Earthquakes, thunder, vibrations from nearby slope failures, and human activities such as vibrations from explosions, machinery, road and air traffic.

Regional tilting that increases slope angles.

Decrease of underlying support by subrosion and removal of granular and soluble materials [see karst activity], mining, loss of strength or failure and/or squeezing out of underlying material.

Lateral pressure from water in cracks and caverns, freezing of water in cracks, hydration of minerals, and mobilization of residual stress.

Volcanic processes that modify ground and rock stresses, such as inflation or deflation of magma chambers, fluctuations in lava-lake levels, and increase in ground tremors.

ENVIRONMENT WHERE APPLICABLE: Landslides are most common on moderate to steep slopes worldwide, but even gentle and flat-lying slopes may fail where adjacent to steep slopes, rivers, and other bodies of water. The risk of failure is generally greater where rocks are highly fractured, or where there are surficial soils, clays and silts that are liable to liquefaction. Many pre-existing landslides are re- activated, even under conditions that the original slope, prior to first failure, could have resisted.

TYPES OF MONITORING SITES: The highest part (crown) of landslides and other potential failures is generally the most important place for monitoring cracks, subsidence and sagging. Upheaval or buckling generally begins in the toe area. As failure progresses and the slide or flow develops, cracks and ground subsidence may form at any point including the toe: one landslide in Japan formed cracks and uplifted a railroad tunnel in the toe area over 1 km away and on the other side of a river from the crown.

SPATIAL SCALE: patch (cracks, subsidence and upheaval) to landscape (areal extent) / mesoscale to continental

METHOD OF MEASUREMENT: Surface methods for measuring the development of cracks, subsidence and uplift include repeated conventional surveying, installation of various instruments to measure movements directly, and tiltmeters to records changes in slope inclination near cracks and areas of greatest vertical movements. Subsurface methods include installation of inclinometers and rock noise instruments to record movements near cracks and other areas of ground deformation, bucket auger holes large enough to accommodate a person who locates, records and monitors cracking and deformation at depth, and geophysical techniques for locating shear surfaces throughout the landslide area. The areal extent of landsliding over large areas is most effectively determined using air photos. Satellite images may be helpful in identifying large landslides and in noting changes in soil and vegetation cover that may be associated with landsliding. Conversion of landslide extent from photos to a digital database will permit easy measurement of areal changes for each type of landslide deposit. At higher latitudes, color infrared photos at scales of 1:25,000 to 1:50,000 are best for most landslides, if taken in early spring or late fall (no snow or deciduous leaves) when sun angle is high and shadows are at minimum.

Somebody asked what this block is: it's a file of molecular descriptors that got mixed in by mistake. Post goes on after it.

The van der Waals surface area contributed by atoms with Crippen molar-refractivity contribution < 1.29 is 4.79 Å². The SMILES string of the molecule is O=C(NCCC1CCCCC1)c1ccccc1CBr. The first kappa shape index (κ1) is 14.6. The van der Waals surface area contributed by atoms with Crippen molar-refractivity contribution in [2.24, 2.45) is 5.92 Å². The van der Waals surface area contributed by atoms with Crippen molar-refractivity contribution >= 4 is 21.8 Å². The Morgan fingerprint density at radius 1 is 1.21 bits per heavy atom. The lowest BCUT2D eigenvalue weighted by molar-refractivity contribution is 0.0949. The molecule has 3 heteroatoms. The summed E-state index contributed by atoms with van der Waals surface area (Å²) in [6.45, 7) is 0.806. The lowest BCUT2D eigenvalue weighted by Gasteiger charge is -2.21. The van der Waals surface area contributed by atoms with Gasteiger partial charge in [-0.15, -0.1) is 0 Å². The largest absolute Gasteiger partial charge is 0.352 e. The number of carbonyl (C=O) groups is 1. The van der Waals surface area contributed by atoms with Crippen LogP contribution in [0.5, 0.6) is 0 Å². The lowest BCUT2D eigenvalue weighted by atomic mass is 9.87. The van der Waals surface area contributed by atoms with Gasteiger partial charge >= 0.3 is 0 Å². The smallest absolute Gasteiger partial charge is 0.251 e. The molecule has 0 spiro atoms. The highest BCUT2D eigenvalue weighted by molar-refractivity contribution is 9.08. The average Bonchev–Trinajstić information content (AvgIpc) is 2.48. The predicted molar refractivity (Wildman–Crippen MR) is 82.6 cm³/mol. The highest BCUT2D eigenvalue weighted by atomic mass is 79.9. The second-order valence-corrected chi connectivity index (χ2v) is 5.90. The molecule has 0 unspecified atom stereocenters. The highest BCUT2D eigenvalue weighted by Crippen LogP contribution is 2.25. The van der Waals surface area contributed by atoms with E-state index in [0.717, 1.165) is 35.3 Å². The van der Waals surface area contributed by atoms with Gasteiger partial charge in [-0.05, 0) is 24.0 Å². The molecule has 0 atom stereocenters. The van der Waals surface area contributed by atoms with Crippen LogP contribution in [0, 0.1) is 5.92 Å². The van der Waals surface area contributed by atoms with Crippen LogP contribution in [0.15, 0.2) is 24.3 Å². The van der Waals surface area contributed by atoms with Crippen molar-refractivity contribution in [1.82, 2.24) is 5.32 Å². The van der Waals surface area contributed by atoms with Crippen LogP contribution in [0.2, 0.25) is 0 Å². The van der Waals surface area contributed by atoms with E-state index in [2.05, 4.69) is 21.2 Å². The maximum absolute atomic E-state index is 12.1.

FREQUENCY OF MEASUREMENT: The frequency of monitoring will largely be dictated by changes in rate of crack propagation and ground deformation and by the degree of potential damage if the slope fails. For example, urban or industrial areas of high risk and rapid change will require continuous monitoring and, probably, the installation of automatic warning devices such as sirens and barriers. Areas of low risk and very slow development of cracks and ground deformation can be examined much less frequently. Critical periods for monitoring are during and immediately after intense rains and rapid snowmelt: real-time monitoring of rainfall from telemetered rain gauges and precipitation forecasts may be very important. Once a comprehensive and reliable baseline of past and present landslide activity has been established, the measurement should be repeated after hurricanes and other significant snowfall/snowmelt and rainfall events, or after fires, deforestation or human activities that extensively modify the land surface. If little activity has taken place in a particular area, re-assessment can be delayed for several years or more.